What are your children’s “flashpoint” or difficult periods? For a lot of kids, transitions are the trickiest: getting out the door in the morning, coming to dinner. The flow of the day will be improved when more rhythm is brought to those points. However, start small. Choose basic activities that need to be made more consistent, and work up from there, slowly changing the composition of your days. Once you’ve established some routines and rhythms you can more easily tame the day’s stickiest wickets.
A rhythm’s value comes from the intentions behind it. As you consider increasing the rhythms in your family life, ask yourself: Would this make life easier, more balanced? Will this help with what we need to do? More importantly, will this contribute to the way we want to live?
In their consistency, rhythms establish trust. They offer children a sense of order…the joy of anticipation and the security of things to be counted on, ever day. Busyness, change, and improvisation will still have keys to your house, but they won’t entirely rule the day.
On Reasons to Simplify
As parents we define ourselves by what we bring our attention and presence to. This is easy to forget when daily life feels more like triage. By eliminating some of the clutter in our lives we can concentrate on what we really value, not just what we’re buried under, or deluged with. With simplification we can bring an infusion of inspiration to our daily lives; set a tone that honors our families’ needs before the world’s demands. Allow our hopes for our children to outweigh our fears. Re-align our lives with our dreams for our family, and our hopes for what childhood could and should be.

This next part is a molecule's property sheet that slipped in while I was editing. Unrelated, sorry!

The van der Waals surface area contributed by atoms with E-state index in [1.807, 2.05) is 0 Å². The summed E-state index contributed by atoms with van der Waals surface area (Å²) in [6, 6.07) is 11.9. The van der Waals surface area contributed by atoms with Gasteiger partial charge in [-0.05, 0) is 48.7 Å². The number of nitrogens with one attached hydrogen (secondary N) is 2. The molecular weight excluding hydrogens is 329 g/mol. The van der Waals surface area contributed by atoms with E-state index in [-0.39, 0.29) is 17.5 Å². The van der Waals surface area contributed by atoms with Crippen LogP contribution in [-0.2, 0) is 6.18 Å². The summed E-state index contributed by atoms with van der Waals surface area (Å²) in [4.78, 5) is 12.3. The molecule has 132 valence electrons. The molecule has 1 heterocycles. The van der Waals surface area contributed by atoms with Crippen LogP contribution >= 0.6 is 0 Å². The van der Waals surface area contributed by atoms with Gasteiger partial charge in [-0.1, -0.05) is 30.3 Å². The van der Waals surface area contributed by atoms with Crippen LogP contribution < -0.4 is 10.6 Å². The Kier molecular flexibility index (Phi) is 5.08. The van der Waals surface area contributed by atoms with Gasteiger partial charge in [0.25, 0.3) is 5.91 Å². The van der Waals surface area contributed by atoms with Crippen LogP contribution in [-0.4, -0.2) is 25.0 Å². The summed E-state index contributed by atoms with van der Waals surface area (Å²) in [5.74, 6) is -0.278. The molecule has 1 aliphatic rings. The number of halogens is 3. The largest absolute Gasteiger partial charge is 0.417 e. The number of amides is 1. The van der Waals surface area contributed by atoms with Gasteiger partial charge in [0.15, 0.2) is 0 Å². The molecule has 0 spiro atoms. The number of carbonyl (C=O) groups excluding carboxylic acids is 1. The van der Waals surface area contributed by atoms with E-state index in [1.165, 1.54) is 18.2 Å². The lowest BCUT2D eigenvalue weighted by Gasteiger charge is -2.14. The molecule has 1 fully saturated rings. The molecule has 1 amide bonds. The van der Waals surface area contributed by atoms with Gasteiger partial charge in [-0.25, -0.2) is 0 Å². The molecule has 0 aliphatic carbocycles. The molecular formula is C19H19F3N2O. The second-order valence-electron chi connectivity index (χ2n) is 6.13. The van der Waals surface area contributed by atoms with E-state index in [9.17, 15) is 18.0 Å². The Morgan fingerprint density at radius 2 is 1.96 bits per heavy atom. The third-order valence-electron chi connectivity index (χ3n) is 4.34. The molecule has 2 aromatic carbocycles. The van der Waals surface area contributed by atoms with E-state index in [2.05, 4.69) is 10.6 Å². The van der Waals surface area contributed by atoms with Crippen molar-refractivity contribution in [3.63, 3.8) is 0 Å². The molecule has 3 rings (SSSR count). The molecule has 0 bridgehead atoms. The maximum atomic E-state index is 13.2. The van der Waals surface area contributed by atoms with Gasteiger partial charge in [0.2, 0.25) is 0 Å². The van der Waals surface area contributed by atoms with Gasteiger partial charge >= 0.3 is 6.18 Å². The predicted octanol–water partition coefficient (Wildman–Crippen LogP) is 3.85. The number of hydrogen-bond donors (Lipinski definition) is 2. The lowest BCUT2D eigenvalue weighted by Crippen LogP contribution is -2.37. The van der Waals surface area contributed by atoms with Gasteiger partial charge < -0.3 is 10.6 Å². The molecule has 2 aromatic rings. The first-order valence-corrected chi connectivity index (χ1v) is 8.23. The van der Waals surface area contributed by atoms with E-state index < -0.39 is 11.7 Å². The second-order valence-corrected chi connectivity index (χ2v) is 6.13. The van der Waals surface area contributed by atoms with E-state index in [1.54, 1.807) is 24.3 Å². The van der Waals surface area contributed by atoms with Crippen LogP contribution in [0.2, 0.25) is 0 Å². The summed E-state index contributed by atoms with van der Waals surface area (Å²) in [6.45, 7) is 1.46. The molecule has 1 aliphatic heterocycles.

The process of simplification removes some of the major stressors of daily life, reducing swollen expectations and sensory irritants. It closes down the “Red alert” or triage approach to daily life, so parents can restore a more natural balance, one where the “everyday” has a place, and time expands. Where distractions don’t overwhelm connection, and the rituals we share are small promises made and kept, every day.
By simplifying you offer your child support, and a container for the issues and changes they are working through. You also offer them a model, one that may be a lifesaver as they get older. This is the lesson they will take with them: A small period of downtime is a form of care, a way of being cared for. It’s true, you may be the one doing the caring now, and insisting on limitations that they may resist, but you are also beginning a pattern that they can continue for themselves and will serve them throughout their lives.
Sadly anything can be commercialized and trivialized through overexposure and excess. By establishing a consistent level of “enough” (simplicity) rather than too much (overload), we leave room for our children — room for their imaginations and inspirations, room for them to build relationships with the things that they play with or read.
Balance is what we’re after in simplifying our family’s schedules. And once we cross our kids’ names off the “Race of Childhood” sign-up form, time opens right up. Time for rest and creativity to balance activity; time for contemplation and stimulation, moments of calm in busy days, energies conserved and expended; time for free, unscheduled play, for ordinary days, for interests that deepen over time; time for boredom; and time for the joy and infinite passion of anticipation.
On Boredom and Being OK with Ordinary